News flash: The world has not yet become a smoke-free zone.

Those who follow Philip Morris International (NYSE: PM) are fully aware that folks are still smoking in the U.S. and abroad. Volume growth may not be gangbusters, but like kissing cousin Altria (NYSE: MO), Philip Morris continues to succeed, as its fourth-quarter earnings indicate.

Fourth-quarter revenue increased by 4.8%. Gross profit grew by 8.8%, driven by a decline in cost of sales as Philip Morris continues a series of cost-reduction programs. Earnings per share increased by 20%, to $0.96, with a 15.1% increase in net earnings.

Overall cigarette volume grew by 3.1% for the quarter, but volume excluding acquisitions declined by 5.1%. Continuing on recent economic trends and excise tax increases, volume declined throughout the EU, Eastern Europe, the Middle East, and Africa. However, Asian volume grew by a whopping 24.1% and Latin American/Canadian volume increased by 2.4%, with acquisitions and trade inventory movement fueling growth.

Philip Morris indicated that global pricing power contributed toward quarterly revenue gains, attributing $580 million of quarterly revenue to pricing increases. Philip Morris isn't alone in levering price increases, and it would seem to have more pricing power than other consumer products companies.

Philip Morris International shareholders should feel confident right now. The stock price is lingering near its 52-week high. The company continues to increase quarterly dividends (bumping them by 10.3% last year), and we all know how important consistent dividend increases are as part of a long-term investing strategy. Philip Morris also bought back 18.6 million shares at a price of $1.1 billion during its fourth quarter as part of a three-year, $12 billion repurchase program.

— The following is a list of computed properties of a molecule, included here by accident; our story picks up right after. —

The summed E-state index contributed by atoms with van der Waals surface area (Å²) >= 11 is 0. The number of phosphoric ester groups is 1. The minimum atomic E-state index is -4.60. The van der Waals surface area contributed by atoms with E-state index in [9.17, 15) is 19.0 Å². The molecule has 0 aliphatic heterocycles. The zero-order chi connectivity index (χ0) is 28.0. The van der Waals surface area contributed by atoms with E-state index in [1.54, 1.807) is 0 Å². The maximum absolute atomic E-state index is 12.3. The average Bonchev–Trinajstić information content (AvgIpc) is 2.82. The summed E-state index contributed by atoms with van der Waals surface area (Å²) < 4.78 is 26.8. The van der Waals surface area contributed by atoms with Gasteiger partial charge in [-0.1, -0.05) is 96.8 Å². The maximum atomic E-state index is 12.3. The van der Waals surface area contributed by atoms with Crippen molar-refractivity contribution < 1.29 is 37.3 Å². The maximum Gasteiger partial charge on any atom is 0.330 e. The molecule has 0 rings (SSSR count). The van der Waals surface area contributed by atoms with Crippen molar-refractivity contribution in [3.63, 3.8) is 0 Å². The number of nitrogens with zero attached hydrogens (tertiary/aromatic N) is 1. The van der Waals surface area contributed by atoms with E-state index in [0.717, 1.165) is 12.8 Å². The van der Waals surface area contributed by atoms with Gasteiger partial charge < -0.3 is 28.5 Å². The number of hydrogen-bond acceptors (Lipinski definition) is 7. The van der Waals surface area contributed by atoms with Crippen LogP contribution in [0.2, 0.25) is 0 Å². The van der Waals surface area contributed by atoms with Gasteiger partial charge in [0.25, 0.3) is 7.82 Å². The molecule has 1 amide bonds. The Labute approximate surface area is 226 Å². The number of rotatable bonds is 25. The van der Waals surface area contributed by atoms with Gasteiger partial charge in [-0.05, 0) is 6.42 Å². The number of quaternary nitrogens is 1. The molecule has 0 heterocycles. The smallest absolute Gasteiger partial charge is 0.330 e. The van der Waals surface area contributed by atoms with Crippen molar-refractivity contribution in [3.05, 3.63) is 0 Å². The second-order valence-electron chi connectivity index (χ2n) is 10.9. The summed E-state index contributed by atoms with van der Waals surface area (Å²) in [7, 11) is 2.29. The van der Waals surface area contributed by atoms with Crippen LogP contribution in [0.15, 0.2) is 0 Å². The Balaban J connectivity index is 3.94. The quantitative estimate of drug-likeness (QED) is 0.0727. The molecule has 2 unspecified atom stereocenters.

British American Tobacco (NYSE: BTI), Reynolds American (NYSE: RAI), and Lorillard (NYSE: LO) are trying to make up ground on the Marlboro Man's buddies, Philip Morris USA (aka Altria) and Philip Morris International. But Marketing 101 principles tell us that a strong brand name still means something to consumers. Perhaps more importantly, though, the past few quarters have demonstrated that both the domestic and global Marlboro Men still know a thing or two about how to run a successful company.

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Fool contributor Colleen Paulson does not hold positions in any of the stocks mentioned in this article. Philip Morris International is a Motley Fool Global Gains pick. The Fool owns shares of Altria and Philip Morris International. For more investing strategies, take a look at the Motley Fool's newsletters via a 30-day free trial. The Fool has a disclosure policy.